My connection at home falls into the 'pretty bloody fast' category, so this isn't something that bothers me too much, most of the time. On a 3G connection, though, or if you're one of those unfortunates on dial-up (in 2010 35% of US Internet users were still on dial-up), it's a very different story.

 

Sites can all look the Same

This one really comes down to the designer, but at a base level: If we're all using Twitter bootstrap then our sites will all look the same. The content will differ, but if the designer has put no effort into adjusting the look and feel, there's going to be very little differentiation between sites. Content is king, and should definitely be the driving force, but if I don't like the way a site looks or works, I don't want to find similar content encumbered with the same issue.

It's more than possible (and I'd say, recommended) to use Bootstrap as a base and then enhance and improve, giving a different - but still responsive - site. For some, though, this is too much effort.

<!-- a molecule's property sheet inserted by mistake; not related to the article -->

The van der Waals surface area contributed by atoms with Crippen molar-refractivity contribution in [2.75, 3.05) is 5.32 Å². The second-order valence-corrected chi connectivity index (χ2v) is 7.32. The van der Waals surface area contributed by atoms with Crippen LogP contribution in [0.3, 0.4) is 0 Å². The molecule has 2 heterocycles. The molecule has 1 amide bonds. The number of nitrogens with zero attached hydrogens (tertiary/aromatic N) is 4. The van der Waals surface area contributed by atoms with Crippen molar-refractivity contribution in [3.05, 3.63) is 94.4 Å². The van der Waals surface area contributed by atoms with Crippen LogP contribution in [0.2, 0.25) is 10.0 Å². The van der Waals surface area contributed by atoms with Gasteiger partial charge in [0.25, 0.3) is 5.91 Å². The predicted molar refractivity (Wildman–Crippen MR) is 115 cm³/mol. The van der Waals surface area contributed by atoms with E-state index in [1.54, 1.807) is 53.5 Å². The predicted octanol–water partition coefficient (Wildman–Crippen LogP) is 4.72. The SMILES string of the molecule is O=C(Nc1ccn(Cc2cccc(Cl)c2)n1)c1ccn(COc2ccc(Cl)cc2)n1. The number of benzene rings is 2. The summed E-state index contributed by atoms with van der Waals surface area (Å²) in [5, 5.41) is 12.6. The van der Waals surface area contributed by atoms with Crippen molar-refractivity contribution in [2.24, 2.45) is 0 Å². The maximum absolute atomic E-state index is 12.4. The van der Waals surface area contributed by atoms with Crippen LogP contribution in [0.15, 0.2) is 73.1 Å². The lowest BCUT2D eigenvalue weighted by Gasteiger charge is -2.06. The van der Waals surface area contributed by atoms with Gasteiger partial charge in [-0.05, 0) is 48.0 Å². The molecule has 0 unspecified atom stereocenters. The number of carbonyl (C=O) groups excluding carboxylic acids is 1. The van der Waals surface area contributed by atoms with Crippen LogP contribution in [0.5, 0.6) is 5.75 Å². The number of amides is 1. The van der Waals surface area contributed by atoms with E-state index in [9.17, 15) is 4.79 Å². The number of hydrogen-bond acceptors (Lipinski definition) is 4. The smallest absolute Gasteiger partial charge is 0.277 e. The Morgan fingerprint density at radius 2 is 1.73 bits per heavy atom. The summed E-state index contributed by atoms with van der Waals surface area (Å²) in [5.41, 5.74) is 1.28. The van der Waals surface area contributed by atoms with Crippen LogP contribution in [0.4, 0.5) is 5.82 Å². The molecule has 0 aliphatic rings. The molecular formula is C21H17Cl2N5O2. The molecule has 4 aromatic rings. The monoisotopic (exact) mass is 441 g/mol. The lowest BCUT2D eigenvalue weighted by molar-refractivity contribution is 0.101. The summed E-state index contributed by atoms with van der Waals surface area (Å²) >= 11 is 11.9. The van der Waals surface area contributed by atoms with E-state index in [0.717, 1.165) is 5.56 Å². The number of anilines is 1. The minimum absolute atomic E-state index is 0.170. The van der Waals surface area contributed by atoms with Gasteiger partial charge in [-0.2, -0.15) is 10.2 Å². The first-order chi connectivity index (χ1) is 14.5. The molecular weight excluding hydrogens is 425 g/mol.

Conclusion

You absolutely should be making sites responsive. As I said at the very beginning, responsiveness is how things should have been done from the outset. What you also need to do, though, is think carefully about the design decisions you make. Things that are a minor annoyance on a mobile template can quickly become a deal-breaker if there's no option to switch back to the desktop site.

You don't want to have to maintain three different templates (phone, tablet, desktop) unless you absolutely have to, and RWD gives you that option, but think carefully about how you implement it. Where possible, make the vanilla Bootstrap CSS available from a central location (I use a public Amazon S3 bucket) and then put site-specific overrides into another CSS file (meaning you can easily update bootstrap when needed).